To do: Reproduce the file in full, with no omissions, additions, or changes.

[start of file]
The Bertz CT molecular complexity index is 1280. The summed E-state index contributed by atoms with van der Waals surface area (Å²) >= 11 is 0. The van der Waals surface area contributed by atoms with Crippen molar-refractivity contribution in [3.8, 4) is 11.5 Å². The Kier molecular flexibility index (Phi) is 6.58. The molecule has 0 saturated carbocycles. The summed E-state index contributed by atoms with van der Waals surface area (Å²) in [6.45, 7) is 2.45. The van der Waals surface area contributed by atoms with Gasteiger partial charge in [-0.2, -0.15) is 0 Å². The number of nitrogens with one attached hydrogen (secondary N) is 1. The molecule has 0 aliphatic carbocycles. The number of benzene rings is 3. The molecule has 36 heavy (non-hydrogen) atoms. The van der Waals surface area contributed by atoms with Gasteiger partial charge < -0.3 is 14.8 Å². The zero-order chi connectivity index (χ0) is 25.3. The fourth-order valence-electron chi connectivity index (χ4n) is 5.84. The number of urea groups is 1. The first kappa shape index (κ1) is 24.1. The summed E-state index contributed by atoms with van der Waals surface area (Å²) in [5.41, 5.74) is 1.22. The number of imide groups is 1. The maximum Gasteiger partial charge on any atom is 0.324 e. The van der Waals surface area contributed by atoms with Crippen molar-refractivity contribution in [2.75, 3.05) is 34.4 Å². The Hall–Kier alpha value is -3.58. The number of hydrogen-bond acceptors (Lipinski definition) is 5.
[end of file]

The Bertz CT molecular complexity index is 1280. The summed E-state index contributed by atoms with van der Waals surface area (Å²) >= 11 is 0. The van der Waals surface area contributed by atoms with Crippen molar-refractivity contribution in [3.8, 4) is 11.5 Å². The Kier molecular flexibility index (Phi) is 6.58. The molecule has 0 saturated carbocycles. The summed E-state index contributed by atoms with van der Waals surface area (Å²) in [6.45, 7) is 2.45. The van der Waals surface area contributed by atoms with Gasteiger partial charge in [-0.2, -0.15) is 0 Å². The number of nitrogens with one attached hydrogen (secondary N) is 1. The molecule has 0 aliphatic carbocycles. The number of benzene rings is 3. The molecule has 36 heavy (non-hydrogen) atoms. The van der Waals surface area contributed by atoms with Gasteiger partial charge < -0.3 is 14.8 Å². The zero-order chi connectivity index (χ0) is 25.3. The fourth-order valence-electron chi connectivity index (χ4n) is 5.84. The number of urea groups is 1. The first kappa shape index (κ1) is 24.1. The summed E-state index contributed by atoms with van der Waals surface area (Å²) in [5.41, 5.74) is 1.22. The number of imide groups is 1. The maximum Gasteiger partial charge on any atom is 0.324 e. The van der Waals surface area contributed by atoms with Crippen molar-refractivity contribution in [2.75, 3.05) is 34.4 Å². The Hall–Kier alpha value is -3.58. The number of hydrogen-bond acceptors (Lipinski definition) is 5.